Top Nanny Race Tightens
Diane Katz /
As Friday draws near, two contenders are neck-and-neck for the title of Nanny of the Week. A dark horse may yet emerge, what with so much Big Government on the loose. But leading the pack at present are Michigan Governor Rick Snyder (R) and the Food and Drug Administration (FDA).
First Snyder. The self-styled “nerd” gained nanny status on Wednesday by announcing plans for a state registry of fat kids. Under his proposal, pediatricians will report the height and weight measurements of their patients to the Michigan Department of Community Health for purposes of computing a body mass index (BMI) score. The scores will be tracked in the same manner as immunization records.
According to the governor, this breach of limited government—not to mention doctor–patient privilege—is necessary because obesity is “significantly under-diagnosed in children.”
That’s a stretch, given the near hysteria that currently attends the issue. Moreover, Snyder should have done some homework. BMI is a lousy indicator of obesity. BMI represents an individual’s body weight divided by the square of his/her height. Unlike measuring skin-fold thickness with a caliper or hydrostatic weighing, the BMI does not correspond to any actual bodily proportion of fat. That’s why the BMIs of celebrity hotties Johnny Depp, George Clooney, David Duchovny, and Will Smith rank them as “overweight.”
It is unfortunate that the governor’s goof may well overshadow his recent rational moves, such as implementing a four-year lifetime limit on cash assistance.
In close contention is the FDA, which announced today a new docket “to obtain comments, data, and evidence relevant to the dietary intake of sodium as well as current and emerging approaches designed to promote sodium reduction.”
In other words, the agency is laying the groundwork for regulating sodium intake. But as documented in its public notice, the federal government has already spent 30 years trying to persuade Americans to limit sodium intake:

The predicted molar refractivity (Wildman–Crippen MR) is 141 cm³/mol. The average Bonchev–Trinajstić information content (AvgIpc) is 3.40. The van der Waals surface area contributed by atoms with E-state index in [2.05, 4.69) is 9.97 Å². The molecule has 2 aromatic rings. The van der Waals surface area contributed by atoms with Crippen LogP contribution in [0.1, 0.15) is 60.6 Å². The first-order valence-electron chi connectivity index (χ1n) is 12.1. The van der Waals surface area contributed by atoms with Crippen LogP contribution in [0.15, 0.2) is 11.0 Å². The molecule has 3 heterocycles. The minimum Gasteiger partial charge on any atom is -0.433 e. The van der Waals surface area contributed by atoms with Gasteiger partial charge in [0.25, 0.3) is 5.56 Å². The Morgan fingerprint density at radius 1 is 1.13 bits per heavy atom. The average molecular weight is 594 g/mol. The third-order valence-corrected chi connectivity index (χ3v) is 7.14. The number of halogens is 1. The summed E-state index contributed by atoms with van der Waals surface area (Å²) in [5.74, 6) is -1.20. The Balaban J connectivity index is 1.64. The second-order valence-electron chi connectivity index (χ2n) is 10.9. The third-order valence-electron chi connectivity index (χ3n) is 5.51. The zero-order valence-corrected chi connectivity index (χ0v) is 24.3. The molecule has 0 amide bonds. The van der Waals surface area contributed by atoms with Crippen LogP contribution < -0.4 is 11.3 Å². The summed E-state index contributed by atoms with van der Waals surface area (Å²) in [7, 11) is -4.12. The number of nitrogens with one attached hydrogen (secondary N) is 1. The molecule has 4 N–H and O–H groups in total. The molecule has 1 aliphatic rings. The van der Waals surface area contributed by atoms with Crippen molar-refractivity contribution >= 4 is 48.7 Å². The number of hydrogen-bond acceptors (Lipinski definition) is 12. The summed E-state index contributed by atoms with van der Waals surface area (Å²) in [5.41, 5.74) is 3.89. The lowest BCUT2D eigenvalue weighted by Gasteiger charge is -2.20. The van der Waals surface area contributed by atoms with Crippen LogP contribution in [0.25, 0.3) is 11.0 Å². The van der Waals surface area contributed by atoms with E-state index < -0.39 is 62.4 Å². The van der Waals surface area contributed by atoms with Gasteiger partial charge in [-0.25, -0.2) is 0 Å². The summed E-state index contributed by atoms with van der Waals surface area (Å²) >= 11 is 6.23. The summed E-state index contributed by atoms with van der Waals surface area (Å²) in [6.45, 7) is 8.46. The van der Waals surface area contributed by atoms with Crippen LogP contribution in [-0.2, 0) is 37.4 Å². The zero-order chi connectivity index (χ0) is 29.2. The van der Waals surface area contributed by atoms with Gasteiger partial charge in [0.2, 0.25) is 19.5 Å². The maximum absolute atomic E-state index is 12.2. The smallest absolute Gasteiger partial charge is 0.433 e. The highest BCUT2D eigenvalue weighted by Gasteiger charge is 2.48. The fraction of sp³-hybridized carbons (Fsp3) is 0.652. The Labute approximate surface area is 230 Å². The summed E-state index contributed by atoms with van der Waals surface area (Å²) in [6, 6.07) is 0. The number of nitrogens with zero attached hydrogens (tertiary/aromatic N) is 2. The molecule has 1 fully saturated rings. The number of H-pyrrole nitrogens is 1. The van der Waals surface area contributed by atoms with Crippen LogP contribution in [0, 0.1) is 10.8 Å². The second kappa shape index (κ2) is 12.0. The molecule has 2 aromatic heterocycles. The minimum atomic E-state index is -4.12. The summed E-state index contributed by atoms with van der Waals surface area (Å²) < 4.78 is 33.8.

- Since 1980, warnings on salt were added to the government’s Dietary Guidelines for Americans.
- The FDA, in 1981, launched a “Sodium Education Initiative” with the National Institutes of Health.
- In 1984, the FDA began requiring that information on sodium be included on the label whenever nutrition information appeared on food labels.
- The Nutrition Labeling and Education Act of 1990 mandated nutrition labeling of food, including sodium content.
- The FDA, in 1993, began requiring labels to list sodium in absolute amounts and as a percentage of the Daily Value. The same year, the U.S. Department of Agriculture (USDA) established labeling requirements for meat and poultry products.
- The FDA has established standards for sodium-related nutrient content and health claims.
- The Federal Food, Drug, and Cosmetic Act, as amended by Obamacare, requires restaurants to provide, upon request, written nutrition information, which includes sodium content, for standard menu items.
- The USDA also promotes sodium reductions through its weight management Web site ChooseMyPlate.gov and the MyPlate 2010 Dietary Guidelines for Americans.
FDA officials evidently consider it time to abandon mere persuasion and resort to force instead.
Both Governor Snyder and FDA officials emphasize rising health care costs to justify their intrusive initiatives. Indeed, the expansion of health care entitlements and subsidies has created a de facto public interest in personal lifestyle choices. Simply put, for every tax dollar expended on government-controlled health care, the Dietary Despots gain power.
With Obamacare underway, the phenomenon is growing even more pronounced. Absent strong and sustained public opposition, the competition for Top Nanny will grow ever fiercer.